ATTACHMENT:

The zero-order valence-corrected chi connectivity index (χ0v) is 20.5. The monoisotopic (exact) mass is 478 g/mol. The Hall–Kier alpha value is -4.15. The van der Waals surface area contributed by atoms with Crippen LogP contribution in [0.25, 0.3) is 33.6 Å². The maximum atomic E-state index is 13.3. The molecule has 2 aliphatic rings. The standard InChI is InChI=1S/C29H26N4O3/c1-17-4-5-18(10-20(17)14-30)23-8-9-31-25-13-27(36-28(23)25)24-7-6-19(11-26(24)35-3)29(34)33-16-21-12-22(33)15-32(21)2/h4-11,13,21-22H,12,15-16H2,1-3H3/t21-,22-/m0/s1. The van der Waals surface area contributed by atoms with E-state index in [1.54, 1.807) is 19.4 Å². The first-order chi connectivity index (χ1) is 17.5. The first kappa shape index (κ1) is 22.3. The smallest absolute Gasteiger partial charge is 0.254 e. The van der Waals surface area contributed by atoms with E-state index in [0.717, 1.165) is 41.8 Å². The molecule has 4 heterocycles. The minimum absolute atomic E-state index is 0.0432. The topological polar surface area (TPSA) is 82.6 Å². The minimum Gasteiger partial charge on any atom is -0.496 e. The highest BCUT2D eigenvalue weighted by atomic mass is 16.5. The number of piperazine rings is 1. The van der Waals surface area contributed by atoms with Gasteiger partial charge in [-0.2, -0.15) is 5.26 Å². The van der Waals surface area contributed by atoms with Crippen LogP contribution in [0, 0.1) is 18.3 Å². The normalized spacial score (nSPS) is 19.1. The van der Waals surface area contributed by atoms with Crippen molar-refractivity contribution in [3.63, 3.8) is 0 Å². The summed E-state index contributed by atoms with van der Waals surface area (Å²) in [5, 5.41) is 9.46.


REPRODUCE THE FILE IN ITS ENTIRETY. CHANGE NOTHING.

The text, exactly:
The zero-order valence-corrected chi connectivity index (χ0v) is 20.5. The monoisotopic (exact) mass is 478 g/mol. The Hall–Kier alpha value is -4.15. The van der Waals surface area contributed by atoms with Crippen LogP contribution in [0.25, 0.3) is 33.6 Å². The maximum atomic E-state index is 13.3. The molecule has 2 aliphatic rings. The standard InChI is InChI=1S/C29H26N4O3/c1-17-4-5-18(10-20(17)14-30)23-8-9-31-25-13-27(36-28(23)25)24-7-6-19(11-26(24)35-3)29(34)33-16-21-12-22(33)15-32(21)2/h4-11,13,21-22H,12,15-16H2,1-3H3/t21-,22-/m0/s1. The van der Waals surface area contributed by atoms with E-state index in [1.54, 1.807) is 19.4 Å². The first-order chi connectivity index (χ1) is 17.5. The first kappa shape index (κ1) is 22.3. The smallest absolute Gasteiger partial charge is 0.254 e. The van der Waals surface area contributed by atoms with E-state index in [0.717, 1.165) is 41.8 Å². The molecule has 4 heterocycles. The minimum absolute atomic E-state index is 0.0432. The topological polar surface area (TPSA) is 82.6 Å². The minimum Gasteiger partial charge on any atom is -0.496 e. The highest BCUT2D eigenvalue weighted by atomic mass is 16.5. The number of piperazine rings is 1. The van der Waals surface area contributed by atoms with Gasteiger partial charge in [-0.2, -0.15) is 5.26 Å². The van der Waals surface area contributed by atoms with Crippen LogP contribution in [0, 0.1) is 18.3 Å². The normalized spacial score (nSPS) is 19.1. The van der Waals surface area contributed by atoms with Crippen molar-refractivity contribution in [3.63, 3.8) is 0 Å². The summed E-state index contributed by atoms with van der Waals surface area (Å²) in [5, 5.41) is 9.46.